After the hard labours of preparing ground, picking the first harvest of vegetables from a newly cultivated plot can be a hugely satisfying experience, particularly if life itself is a challenge.
In the summer, a group of Eco Rangers, enthusiastic young students with complex learning needs had just that reward at Green Light Trust.
In November, 2012, GLT applied for funding to start a horticultural training programme for seven young students from Lapwing, Suffolk (an organisation consisting of outstanding educationalists and learning support staff, who use all their skills to design and deliver a wide range of individual programmes to their students; to provide quality learning to realise individual aspirations and goals for their students). The aims of the programme were to complement the environmental work done by them, to encourage personal development and develop vocational skills. With the support of our funders, in particular the Kerrison Trust and Babergh District Council, we were able to establish the training area.
Work began in February to build four raised planting beds by clearing the ground of an area of blackthorn and brambles, chipping the scrub and setting it aside to be used as a surfacing material. In early March, the students enjoyed the process of constructing the raised beds – especially when using the drill!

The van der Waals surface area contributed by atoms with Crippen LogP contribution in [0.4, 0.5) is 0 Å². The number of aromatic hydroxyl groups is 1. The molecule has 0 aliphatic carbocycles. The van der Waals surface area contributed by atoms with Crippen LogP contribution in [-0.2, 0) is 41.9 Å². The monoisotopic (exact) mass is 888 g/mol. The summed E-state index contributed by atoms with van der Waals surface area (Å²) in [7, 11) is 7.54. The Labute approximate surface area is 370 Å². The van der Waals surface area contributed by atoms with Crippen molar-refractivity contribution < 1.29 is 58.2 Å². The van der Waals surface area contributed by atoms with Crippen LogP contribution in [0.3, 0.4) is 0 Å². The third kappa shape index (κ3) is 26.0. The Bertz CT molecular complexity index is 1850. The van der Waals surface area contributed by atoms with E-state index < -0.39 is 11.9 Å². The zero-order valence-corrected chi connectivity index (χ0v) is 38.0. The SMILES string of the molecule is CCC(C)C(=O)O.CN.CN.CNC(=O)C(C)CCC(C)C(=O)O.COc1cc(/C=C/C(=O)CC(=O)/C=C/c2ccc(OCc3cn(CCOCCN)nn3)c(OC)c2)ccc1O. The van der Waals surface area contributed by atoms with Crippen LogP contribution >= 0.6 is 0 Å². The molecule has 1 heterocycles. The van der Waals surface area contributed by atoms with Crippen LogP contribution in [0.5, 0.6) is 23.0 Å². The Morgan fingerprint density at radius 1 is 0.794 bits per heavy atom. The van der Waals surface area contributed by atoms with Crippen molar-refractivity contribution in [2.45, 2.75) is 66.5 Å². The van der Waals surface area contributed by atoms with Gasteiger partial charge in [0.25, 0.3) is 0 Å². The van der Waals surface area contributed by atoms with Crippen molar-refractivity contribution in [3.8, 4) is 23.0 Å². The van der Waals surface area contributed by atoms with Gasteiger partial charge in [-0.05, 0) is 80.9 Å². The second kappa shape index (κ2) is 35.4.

As the weeks went by you could see the students gaining a real sense of achievement as the whole area started to take shape. In April they planted a mixture of seeds, established plants, fruit bushes and other vegetable crops. Unfortunately, a few plants were lost to rabbits and birds - but it was a valuable lesson for the students and reinforced their learning in making sure adequate fencing was put in place, and sticks to ward off birds.
The Eco Rangers weeded, watered and cared for the vegetables diligently every week and during the last session before the summer break the first harvest was picked, including courgettes, marrows, beans and carrots – much to the delight of everyone involved. The whole exercise resulted in the students achieving their Entry level 2 Practical Environmental and Conservation Skills Award. Inspired by their achievements, plans are under way for autumn/winter crops and for how the scheme can be developed further. A poly tunnel is soon to be added giving access to even more learning opportunities!